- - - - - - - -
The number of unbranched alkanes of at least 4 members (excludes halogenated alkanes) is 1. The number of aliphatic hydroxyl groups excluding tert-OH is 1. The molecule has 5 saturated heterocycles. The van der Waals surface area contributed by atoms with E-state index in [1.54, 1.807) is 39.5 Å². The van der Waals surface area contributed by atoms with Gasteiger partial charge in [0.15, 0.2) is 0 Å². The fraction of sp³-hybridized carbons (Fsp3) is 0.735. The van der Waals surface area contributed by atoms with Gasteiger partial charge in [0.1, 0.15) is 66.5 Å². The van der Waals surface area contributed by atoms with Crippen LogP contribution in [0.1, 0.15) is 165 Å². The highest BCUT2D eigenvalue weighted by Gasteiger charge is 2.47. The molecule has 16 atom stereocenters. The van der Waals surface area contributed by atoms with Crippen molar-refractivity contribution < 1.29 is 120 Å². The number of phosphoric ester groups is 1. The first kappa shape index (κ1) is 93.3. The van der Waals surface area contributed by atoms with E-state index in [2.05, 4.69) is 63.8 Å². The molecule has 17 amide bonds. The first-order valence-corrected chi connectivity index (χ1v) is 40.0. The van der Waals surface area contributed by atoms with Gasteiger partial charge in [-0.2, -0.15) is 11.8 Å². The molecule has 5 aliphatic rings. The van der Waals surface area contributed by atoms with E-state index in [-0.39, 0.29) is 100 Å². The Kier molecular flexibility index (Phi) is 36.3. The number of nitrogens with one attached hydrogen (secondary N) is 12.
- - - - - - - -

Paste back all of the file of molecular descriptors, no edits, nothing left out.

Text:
The number of unbranched alkanes of at least 4 members (excludes halogenated alkanes) is 1. The number of aliphatic hydroxyl groups excluding tert-OH is 1. The molecule has 5 saturated heterocycles. The van der Waals surface area contributed by atoms with E-state index in [1.54, 1.807) is 39.5 Å². The van der Waals surface area contributed by atoms with Gasteiger partial charge in [0.15, 0.2) is 0 Å². The fraction of sp³-hybridized carbons (Fsp3) is 0.735. The van der Waals surface area contributed by atoms with Gasteiger partial charge in [0.1, 0.15) is 66.5 Å². The van der Waals surface area contributed by atoms with Crippen LogP contribution in [0.1, 0.15) is 165 Å². The highest BCUT2D eigenvalue weighted by Gasteiger charge is 2.47. The molecule has 16 atom stereocenters. The van der Waals surface area contributed by atoms with Crippen molar-refractivity contribution < 1.29 is 120 Å². The number of phosphoric ester groups is 1. The first kappa shape index (κ1) is 93.3. The van der Waals surface area contributed by atoms with E-state index in [2.05, 4.69) is 63.8 Å². The molecule has 17 amide bonds. The first-order valence-corrected chi connectivity index (χ1v) is 40.0. The van der Waals surface area contributed by atoms with Gasteiger partial charge in [-0.2, -0.15) is 11.8 Å². The molecule has 5 aliphatic rings. The van der Waals surface area contributed by atoms with E-state index in [-0.39, 0.29) is 100 Å². The Kier molecular flexibility index (Phi) is 36.3. The number of nitrogens with one attached hydrogen (secondary N) is 12.